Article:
March 11, 2017
By Ivey De Jesus
The shelves in Moises Sandoval's store brim with rows of noodle and tortilla bags, tins of frijoles, bottles of salsa picante and stacks of seasonings and spices.
Business for Sandoval, the proprietor of La Estrella - a green grocer and dried-goods market along Derry Street that caters mainly to Mexicans and Central Americans - has been very good over the years as the Allison Hill neighborhood welcomed legions of families from those regions.
These days, though, business is slow.
"Business has died," Sandoval said Friday, standing behind the register counter, with, at the time, only one customer in the store.
"The majority of people have left. They have left for other counties or cities. Some people just aren't coming out."
Sandoval attributes the reason for the downturn to the reports of raids by agents of the Immigration and Customs Enforcement - or ICE. Since January, he estimates, more than 200 people in the immediate area have been apprehended.
"My business is dying," he said. "I depend on the Hispanic community. Now we are going to have to close for the next four years.
Sandoval is alluding to the plan put forth by President Trump to arrest and deport undocumented immigrants. Across the country, media reports recount narratives of surprise pre-dawn ICE raids on homes, workplaces and even shelters, although ICE has yet to put a figure to the activity. Instead, it has released statements to media outlets indicating that the current rate is consistent with that of recent years.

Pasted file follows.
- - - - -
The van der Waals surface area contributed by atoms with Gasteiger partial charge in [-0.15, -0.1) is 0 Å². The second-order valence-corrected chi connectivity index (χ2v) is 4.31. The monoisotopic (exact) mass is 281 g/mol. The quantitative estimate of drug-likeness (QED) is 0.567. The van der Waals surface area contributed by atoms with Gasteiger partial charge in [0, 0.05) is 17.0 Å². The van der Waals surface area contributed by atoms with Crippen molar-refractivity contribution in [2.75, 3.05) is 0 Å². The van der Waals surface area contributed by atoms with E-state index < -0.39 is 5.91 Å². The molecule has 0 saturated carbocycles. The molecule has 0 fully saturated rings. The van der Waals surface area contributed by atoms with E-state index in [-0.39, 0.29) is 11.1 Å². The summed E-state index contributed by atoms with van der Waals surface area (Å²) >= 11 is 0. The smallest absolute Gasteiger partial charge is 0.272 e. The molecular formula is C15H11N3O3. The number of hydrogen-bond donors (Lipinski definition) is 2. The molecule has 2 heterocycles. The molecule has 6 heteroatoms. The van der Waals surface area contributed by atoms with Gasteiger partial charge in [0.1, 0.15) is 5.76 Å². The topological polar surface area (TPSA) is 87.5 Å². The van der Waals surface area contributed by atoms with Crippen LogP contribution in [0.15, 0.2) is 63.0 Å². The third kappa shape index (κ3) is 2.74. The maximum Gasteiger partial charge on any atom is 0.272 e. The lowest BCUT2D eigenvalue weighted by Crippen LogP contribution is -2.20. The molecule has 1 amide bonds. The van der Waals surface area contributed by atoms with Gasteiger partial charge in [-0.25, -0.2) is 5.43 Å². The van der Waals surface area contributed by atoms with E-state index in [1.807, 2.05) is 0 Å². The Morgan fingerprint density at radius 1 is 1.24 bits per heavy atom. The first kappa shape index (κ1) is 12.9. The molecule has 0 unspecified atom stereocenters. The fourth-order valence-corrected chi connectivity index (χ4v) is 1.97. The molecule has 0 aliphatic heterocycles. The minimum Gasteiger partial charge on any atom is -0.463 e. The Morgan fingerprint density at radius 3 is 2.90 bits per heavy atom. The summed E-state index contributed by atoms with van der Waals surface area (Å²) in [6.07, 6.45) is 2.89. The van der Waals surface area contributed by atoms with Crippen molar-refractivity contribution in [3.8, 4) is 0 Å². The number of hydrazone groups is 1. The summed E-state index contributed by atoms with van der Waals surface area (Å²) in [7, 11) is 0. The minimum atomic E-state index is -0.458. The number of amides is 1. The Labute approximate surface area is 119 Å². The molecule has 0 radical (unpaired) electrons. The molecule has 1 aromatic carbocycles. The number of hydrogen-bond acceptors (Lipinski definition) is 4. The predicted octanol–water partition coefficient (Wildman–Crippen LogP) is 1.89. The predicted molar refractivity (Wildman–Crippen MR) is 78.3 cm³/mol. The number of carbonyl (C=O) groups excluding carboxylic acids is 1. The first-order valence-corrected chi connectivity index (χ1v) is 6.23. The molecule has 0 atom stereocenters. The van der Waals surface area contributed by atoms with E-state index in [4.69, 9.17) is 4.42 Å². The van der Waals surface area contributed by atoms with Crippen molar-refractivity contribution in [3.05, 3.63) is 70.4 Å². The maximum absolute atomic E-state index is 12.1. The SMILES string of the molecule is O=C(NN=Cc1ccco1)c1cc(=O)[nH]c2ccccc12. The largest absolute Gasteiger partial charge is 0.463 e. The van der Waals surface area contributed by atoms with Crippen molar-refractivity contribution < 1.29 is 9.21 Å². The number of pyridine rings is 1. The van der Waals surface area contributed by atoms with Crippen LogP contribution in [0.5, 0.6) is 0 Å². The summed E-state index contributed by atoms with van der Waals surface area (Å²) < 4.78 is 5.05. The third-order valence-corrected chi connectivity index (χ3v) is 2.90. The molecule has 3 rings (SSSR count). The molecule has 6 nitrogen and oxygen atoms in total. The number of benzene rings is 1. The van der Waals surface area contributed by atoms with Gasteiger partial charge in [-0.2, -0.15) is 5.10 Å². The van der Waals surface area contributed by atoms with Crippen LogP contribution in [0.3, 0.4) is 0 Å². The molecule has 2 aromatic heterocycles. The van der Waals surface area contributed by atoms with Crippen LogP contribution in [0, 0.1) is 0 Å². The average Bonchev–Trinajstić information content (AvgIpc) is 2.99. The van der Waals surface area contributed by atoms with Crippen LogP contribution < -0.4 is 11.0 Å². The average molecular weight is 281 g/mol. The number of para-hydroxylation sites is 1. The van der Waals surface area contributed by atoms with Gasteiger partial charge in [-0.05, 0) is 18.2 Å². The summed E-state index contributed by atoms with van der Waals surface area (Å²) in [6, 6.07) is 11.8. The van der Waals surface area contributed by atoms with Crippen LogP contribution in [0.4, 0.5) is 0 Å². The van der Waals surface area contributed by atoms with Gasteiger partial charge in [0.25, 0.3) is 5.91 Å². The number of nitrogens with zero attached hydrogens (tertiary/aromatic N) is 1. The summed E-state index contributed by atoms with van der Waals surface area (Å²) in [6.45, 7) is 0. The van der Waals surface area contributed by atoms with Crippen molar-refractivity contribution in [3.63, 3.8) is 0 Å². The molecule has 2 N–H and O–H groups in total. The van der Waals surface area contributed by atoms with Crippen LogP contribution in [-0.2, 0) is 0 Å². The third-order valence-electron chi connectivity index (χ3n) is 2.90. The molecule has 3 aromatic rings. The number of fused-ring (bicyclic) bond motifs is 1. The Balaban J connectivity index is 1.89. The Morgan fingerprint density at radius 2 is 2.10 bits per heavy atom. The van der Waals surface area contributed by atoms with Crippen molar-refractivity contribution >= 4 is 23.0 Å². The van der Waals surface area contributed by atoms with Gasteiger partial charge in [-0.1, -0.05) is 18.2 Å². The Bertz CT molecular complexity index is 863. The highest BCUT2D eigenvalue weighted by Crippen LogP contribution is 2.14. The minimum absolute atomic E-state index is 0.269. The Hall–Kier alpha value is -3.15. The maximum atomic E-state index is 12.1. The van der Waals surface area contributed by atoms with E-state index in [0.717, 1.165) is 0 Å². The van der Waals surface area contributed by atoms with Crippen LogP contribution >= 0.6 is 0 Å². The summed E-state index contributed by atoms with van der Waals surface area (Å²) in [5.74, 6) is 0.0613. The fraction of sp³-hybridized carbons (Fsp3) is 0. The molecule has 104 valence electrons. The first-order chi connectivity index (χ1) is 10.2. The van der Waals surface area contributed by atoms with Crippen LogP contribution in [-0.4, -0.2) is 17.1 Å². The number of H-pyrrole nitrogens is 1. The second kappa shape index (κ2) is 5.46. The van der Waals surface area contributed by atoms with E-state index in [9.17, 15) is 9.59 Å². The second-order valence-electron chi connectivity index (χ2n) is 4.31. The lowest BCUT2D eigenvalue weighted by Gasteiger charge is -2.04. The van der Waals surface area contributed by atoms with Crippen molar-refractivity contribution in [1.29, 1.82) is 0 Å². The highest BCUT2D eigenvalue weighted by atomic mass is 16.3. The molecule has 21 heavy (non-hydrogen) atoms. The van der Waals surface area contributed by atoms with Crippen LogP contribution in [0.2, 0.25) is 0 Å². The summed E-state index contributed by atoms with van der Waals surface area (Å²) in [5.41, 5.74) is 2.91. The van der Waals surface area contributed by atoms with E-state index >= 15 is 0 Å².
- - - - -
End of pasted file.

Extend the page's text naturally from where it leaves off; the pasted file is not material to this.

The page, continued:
But for the business community of this largely Latino enclave of Allison Hill, the specter of ICE has had a significant impact on the community.
Sandoval said he has seen a 70 percent decrease in his business.
Across the street, Salvador Sandoval, who helps out in his father's business Tacos Mi Tierra, a Mexican restaurant, said that rumors abound across the community of ICE raids, and that while people tend to exaggerate, 200 seems a low estimate.
"I'm not going to lie," he said Friday as he helped to prep the food ingredients. "I'm not downplaying it. It has had an effect."
He said he hears reports of families being separated after ICE detains a member of a family.
"People are scared," Salvador Sandoval said.
Victor Acosta, owner of Paks Supermarket on the corner of Derry and 13th streets, said the reports of ICE raids continue to keep a lot of customers away.
"People are fearful," he said. "They don't want to go out."
Acosta said he has seen ICE stakeouts near the entrance to Interstate 83, and at times has seen agents leading those arrested into white vans.
With customers from across the whole of Latin America, Acosta said the current state of fear among some of Allison Hill's residents has trickled down to his business.
"We feel the impact," he said.
Source: Penn Live